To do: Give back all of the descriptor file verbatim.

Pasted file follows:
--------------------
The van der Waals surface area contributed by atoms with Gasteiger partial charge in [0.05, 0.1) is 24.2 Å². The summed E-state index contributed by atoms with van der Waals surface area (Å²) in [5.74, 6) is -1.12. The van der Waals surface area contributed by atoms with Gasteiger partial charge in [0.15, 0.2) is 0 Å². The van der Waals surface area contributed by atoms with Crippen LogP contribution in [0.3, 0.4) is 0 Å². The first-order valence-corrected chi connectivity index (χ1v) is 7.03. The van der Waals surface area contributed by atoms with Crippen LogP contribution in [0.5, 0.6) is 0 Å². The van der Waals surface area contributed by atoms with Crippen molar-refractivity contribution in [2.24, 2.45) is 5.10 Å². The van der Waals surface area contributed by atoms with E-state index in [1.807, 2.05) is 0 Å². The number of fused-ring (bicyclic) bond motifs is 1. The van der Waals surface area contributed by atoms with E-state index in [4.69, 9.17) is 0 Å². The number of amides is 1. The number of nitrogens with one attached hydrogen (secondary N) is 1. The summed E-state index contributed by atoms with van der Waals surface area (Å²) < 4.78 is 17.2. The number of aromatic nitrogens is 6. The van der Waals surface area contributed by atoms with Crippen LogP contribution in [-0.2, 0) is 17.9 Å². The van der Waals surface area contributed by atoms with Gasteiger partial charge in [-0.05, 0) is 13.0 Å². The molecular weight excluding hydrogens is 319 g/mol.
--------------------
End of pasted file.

The van der Waals surface area contributed by atoms with Gasteiger partial charge in [0.05, 0.1) is 24.2 Å². The summed E-state index contributed by atoms with van der Waals surface area (Å²) in [5.74, 6) is -1.12. The van der Waals surface area contributed by atoms with Gasteiger partial charge in [0.15, 0.2) is 0 Å². The van der Waals surface area contributed by atoms with Crippen LogP contribution in [0.3, 0.4) is 0 Å². The first-order valence-corrected chi connectivity index (χ1v) is 7.03. The van der Waals surface area contributed by atoms with Crippen LogP contribution in [0.5, 0.6) is 0 Å². The van der Waals surface area contributed by atoms with Crippen molar-refractivity contribution in [2.24, 2.45) is 5.10 Å². The van der Waals surface area contributed by atoms with E-state index in [1.807, 2.05) is 0 Å². The number of fused-ring (bicyclic) bond motifs is 1. The van der Waals surface area contributed by atoms with E-state index in [4.69, 9.17) is 0 Å². The number of amides is 1. The number of nitrogens with one attached hydrogen (secondary N) is 1. The summed E-state index contributed by atoms with van der Waals surface area (Å²) < 4.78 is 17.2. The number of aromatic nitrogens is 6. The van der Waals surface area contributed by atoms with Crippen LogP contribution in [-0.2, 0) is 17.9 Å². The van der Waals surface area contributed by atoms with Gasteiger partial charge in [-0.05, 0) is 13.0 Å². The molecular weight excluding hydrogens is 319 g/mol.